We then walked the path to Meta Lake. We were the only people there, but there were lots of flies. Later on, one of the rangers mentioned that he eats lunch by that lake everyday, and has seen fresh cougar tracks over the past two days. I am frankly relieved that we are not adding the cougar to the wildlife viewing report. Here is the lake.


We pulled over at every scenic overlook point and, as you can see, did not have have to fight for parking.


Here is our first peek at Mt St Helens.


Spirit Lake, which was the site of a very popular summer resort at the base of the mountain, was completely devastated after the eruption. It was filled with debris that killed every living organism; the debris raised the lake level by 200 feet and the surface area was doubled. Today, it is a triumph of recovery; but take a close look, the gray area around the lake is not beach, but a floating log mat of huge trees that were swept into the lake during the eruption and remain floating there 40 years later.


Once we arrived at Windy Ridge, which mercifully was windy because the temperature had climbed into the 90s, we climbed the 368 step "sand ladder" (that would be 368 steps UP and 368 DOWN) to get to the observation deck. Here is a photo of the ascent, which fails to do it justice.


Just in case you are not impressed about the height that we scaled, can you spot the little car in the lot below?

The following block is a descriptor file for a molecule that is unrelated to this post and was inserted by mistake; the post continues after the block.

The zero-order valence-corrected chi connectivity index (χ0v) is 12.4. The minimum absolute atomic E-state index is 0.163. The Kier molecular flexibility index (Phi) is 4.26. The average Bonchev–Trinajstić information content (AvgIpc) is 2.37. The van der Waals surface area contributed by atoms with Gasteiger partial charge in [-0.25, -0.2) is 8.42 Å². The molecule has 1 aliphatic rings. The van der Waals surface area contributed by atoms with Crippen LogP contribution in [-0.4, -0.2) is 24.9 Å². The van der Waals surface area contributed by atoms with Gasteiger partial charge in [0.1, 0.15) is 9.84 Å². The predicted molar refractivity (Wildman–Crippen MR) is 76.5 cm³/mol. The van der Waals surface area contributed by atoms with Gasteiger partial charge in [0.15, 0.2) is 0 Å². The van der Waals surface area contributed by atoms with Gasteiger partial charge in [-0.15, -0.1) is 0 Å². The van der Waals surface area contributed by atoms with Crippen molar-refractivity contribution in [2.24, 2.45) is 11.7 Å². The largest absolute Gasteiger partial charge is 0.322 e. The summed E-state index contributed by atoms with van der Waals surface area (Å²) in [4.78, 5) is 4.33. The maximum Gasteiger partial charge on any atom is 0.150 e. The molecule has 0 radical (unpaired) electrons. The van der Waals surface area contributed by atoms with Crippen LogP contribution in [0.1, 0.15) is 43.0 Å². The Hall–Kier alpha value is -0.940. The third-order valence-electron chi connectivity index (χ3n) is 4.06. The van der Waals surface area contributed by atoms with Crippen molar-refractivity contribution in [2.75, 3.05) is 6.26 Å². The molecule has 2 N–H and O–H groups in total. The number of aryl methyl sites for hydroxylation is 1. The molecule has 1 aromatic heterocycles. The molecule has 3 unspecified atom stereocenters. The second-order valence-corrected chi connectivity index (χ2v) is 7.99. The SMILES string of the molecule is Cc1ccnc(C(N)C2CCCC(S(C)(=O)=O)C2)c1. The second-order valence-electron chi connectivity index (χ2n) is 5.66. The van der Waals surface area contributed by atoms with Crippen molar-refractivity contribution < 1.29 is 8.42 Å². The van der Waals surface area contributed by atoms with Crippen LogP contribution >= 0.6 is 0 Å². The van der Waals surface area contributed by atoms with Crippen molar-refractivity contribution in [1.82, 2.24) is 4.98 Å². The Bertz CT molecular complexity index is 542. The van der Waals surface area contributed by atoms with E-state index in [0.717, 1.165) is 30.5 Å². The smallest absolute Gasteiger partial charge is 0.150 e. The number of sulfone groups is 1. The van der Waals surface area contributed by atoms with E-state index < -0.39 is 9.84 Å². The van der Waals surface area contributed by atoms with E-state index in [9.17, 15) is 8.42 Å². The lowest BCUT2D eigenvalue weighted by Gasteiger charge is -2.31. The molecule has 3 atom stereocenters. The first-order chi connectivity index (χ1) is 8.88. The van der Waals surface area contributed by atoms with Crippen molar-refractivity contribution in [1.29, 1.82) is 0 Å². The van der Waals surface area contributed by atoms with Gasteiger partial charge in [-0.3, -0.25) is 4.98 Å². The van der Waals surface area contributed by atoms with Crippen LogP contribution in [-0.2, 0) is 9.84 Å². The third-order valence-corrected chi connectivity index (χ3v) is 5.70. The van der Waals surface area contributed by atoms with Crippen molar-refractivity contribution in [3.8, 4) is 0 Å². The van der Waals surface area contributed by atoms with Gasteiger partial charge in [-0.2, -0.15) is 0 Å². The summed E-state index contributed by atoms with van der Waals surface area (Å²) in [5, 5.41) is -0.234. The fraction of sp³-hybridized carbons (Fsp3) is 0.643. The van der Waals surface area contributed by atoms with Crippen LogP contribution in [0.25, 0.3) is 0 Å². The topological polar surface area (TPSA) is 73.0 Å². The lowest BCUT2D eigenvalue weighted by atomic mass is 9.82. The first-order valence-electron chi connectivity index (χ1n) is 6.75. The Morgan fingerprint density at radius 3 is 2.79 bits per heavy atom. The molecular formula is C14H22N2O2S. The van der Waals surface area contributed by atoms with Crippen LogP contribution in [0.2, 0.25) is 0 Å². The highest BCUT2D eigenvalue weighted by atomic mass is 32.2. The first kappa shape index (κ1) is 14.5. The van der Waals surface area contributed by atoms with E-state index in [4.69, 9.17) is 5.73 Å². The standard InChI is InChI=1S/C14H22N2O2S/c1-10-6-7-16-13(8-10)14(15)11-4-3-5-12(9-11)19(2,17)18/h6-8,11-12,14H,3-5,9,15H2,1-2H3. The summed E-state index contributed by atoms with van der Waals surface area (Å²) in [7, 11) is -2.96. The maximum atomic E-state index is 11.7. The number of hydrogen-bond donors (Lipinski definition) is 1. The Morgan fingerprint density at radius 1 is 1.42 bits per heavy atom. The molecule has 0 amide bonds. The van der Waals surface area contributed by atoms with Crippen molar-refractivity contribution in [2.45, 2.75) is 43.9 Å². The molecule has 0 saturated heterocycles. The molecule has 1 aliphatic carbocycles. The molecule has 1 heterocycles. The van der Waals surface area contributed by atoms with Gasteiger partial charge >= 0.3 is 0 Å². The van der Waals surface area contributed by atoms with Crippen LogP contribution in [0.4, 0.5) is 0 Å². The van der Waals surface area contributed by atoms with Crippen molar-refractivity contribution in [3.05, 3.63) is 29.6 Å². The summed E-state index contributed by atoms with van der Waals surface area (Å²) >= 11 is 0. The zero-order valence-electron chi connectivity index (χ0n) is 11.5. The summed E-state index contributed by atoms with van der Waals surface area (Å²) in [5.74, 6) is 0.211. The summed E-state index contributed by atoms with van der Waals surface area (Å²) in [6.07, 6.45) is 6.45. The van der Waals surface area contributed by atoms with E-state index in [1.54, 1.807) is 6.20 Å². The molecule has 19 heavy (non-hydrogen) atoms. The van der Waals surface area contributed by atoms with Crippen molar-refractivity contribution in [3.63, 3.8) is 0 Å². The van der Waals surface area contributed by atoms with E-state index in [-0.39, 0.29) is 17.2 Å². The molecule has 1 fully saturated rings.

Photo proof that we made it!


I hope that you can see the steam that is still vented from the volcano.


A few close-ups of the mountain. She is covered in ice, but the ice is covered in ash, so she looks rather dirty.


And here is Mount Rainier, peeping out in the distance across the lake.


So what is left 40 years later? A plain of pumice and ash and denuded hills, still somewhat barren, but now greening with vegetation.

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Life is resilient!


Just FYI: The other entrance to the monument is at Johnston Observatory (named for the ranger who was on duty during the blast, and used his last moments to inform the nearby cities that they were in danger). We did not go there because the drive between the two observation points takes 4.5 hours! (Ironically, the hike across is six miles, but no thank you.)

When we left Mt St Helens for Portland, Oregon we had no GPS connection, so we had to resort to the old school method of reading a fold-out paper map (thank you, Jan, for saving the day). Once we determined which side of the mountain we were on (in case you wonder, it was East), we backtracked on Forest Road 25 to Forest Road 99. We suspect that this probably would have been a better route from Packwood, avoiding the hellish Forest Road 26. There is a moral to this story there, but then our day would have lost some entertainment value!

Our home for the next two nights is a Hampton Inn in Portland (no photos, they all look alike). On Jan's advice, we had dinner at McMenamin's Edgewater, which is an old hotel and restaurant complex with a lot of charm.


We enjoyed dinner at the Black Rabbit Restaurant (halibut and rib eye)...


...followed by a drink from the "distillery" in the garden.


Perfect end to a great day!

Another early night!

Photos are tagged Alaska, Mt_St_Helens and Portland_OR

Posted by Cybercsp 14:05 Archived in USA Tagged alaska mt_st_helens portland_or

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Love following you and Charlie on your NW adventure.
I am amazed how far you walk and climb so soon after your hallway spill. The pictures are beautiful.

by Claire